Legal Briefs: Safe Harbour No More

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Startup specialist firm Beauchamps Solicitors join us to answer startup legal queries.

This month, Dublin TravelTech innovators Indigo require some advice on matters of data:

I have my servers in three locations, in Asia, in the US, and in Europe. I only store my data in Europe. Do I automatically comply with all Safe Harbour requirements?

If personal data is not transferred to the United States, then the Safe Harbour regime would not have applied. Personal data that is stored in Europe must comply with EU data protection law.

What was Safe Harbour?
Safe Harbour was a framework agreed between the United States and the European Commission whereby personal data could (up to the date of the recent judgment of the Court of Justice of the European Union (“CJEU”)) be transferred to the US without contravening EU data protection law.

Safe Harbour is now invalid.
As a result of the CJEU judgement last month, companies can no longer rely on the Safe Harbour framework to legalise the transfer of personal data to the United States. This is because the CJEU has held that the Safe Harbour framework is invalid. This means that businesses who export personal data to the United States must put alternative arrangements in place to legalise the transfer of personal data to the United States.

Your Suggested Action Plan:
Companies that transfer personal data to the United States should immediately review their contracts to check the grounds on which they legalise the transfer of personal data to the US. If they relied on the Safe Harbour framework, they will need to find another way to legitimate the transfer of personal data such as by using EU Model Clauses or Binding Corporate Rules.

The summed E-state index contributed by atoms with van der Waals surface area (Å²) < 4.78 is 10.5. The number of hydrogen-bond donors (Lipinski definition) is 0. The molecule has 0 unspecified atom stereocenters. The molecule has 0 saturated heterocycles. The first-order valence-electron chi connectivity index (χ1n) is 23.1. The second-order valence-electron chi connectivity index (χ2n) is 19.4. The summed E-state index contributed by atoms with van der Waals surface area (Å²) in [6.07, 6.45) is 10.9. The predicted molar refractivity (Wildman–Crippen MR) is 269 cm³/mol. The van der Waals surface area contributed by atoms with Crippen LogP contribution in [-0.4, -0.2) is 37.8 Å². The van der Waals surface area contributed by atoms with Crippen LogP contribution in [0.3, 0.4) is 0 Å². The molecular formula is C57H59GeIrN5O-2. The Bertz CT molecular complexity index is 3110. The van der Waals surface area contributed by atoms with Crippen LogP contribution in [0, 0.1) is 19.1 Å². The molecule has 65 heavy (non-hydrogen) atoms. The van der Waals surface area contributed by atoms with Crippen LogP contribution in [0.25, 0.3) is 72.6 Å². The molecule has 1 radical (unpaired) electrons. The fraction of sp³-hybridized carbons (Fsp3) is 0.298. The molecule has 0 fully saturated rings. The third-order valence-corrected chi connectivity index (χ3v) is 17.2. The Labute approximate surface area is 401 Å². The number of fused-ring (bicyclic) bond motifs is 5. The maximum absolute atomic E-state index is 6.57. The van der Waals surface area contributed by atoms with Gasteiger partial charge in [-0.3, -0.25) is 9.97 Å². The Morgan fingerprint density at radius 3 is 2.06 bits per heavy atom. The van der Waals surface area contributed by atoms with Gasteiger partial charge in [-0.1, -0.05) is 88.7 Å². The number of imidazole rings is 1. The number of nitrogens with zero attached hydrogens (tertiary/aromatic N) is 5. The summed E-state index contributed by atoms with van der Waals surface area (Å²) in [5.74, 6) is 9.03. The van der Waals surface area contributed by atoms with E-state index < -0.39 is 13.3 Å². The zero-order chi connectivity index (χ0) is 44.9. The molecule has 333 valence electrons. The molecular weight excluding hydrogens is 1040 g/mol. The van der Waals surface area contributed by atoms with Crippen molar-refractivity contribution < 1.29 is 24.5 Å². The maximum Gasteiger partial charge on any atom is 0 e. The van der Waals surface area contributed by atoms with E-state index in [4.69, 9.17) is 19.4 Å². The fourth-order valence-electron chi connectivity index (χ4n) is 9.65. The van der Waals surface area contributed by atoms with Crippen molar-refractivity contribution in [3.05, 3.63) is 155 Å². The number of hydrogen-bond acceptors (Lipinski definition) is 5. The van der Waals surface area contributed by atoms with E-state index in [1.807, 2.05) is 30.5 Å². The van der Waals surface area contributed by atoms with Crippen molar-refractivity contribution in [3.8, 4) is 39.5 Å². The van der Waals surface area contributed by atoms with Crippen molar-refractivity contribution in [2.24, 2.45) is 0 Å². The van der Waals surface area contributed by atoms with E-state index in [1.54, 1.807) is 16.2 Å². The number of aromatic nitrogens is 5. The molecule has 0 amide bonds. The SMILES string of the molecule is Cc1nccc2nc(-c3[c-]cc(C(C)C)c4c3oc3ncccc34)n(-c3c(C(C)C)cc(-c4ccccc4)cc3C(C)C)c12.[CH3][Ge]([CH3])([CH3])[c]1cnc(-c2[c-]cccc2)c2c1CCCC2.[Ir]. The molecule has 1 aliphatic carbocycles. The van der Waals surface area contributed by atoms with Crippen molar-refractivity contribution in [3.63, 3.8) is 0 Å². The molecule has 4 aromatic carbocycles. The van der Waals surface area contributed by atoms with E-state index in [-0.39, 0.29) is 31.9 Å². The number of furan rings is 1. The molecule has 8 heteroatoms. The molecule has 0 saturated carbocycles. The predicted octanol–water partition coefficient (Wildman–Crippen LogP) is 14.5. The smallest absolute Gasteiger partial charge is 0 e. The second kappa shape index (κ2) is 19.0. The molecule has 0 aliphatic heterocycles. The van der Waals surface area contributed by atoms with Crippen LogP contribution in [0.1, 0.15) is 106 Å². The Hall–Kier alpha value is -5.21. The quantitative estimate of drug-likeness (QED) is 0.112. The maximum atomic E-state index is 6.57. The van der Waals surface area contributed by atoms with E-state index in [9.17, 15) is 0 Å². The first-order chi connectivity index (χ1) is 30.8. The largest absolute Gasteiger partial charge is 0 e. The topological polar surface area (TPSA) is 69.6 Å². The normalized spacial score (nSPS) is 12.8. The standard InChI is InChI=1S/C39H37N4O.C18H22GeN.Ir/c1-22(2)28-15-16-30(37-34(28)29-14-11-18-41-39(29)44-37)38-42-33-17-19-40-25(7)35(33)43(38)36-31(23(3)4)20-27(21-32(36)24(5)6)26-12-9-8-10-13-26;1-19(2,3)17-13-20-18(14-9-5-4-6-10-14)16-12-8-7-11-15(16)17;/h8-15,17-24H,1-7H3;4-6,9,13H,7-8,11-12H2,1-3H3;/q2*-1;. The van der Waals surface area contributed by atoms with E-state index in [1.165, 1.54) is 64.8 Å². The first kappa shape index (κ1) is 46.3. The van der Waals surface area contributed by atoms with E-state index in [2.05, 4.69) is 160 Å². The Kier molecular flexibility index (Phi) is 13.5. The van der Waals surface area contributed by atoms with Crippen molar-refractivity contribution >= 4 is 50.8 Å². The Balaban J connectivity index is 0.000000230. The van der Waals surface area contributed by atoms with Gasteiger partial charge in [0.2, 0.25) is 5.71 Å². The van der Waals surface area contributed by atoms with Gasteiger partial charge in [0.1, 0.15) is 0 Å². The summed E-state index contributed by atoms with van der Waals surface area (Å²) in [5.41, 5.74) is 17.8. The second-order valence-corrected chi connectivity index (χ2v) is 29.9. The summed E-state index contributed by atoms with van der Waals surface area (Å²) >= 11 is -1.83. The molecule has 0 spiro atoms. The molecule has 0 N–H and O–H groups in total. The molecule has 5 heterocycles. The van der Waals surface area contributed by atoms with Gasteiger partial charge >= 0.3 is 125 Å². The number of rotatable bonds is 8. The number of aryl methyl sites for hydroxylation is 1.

Reliance on consent of the person whose personal data is to be/was transferred is not recommended. If these options are not available, the companies might consider (in the short term) moving the personal data back to the EU and using EU based providers who store the data in the EU and do not have affiliates in the US, as an adequate level of data protection is guaranteed throughout the EU courtesy of the Data Protection Directive.

The time to act is now, because if companies fail to do so and they continue to transfer personal data to the US, they run the risk of being the subject of legal action by the data protection authority.

Are you a startup with a legal query? Submit them for future consideration to editor@dublinglobe.com

NB: While all reasonable care has been taken in the preparation and completion of this article, no responsibility is accepted for any errors or omissions. This article has been prepared for information purposes only and does not constitute legal or other advice.

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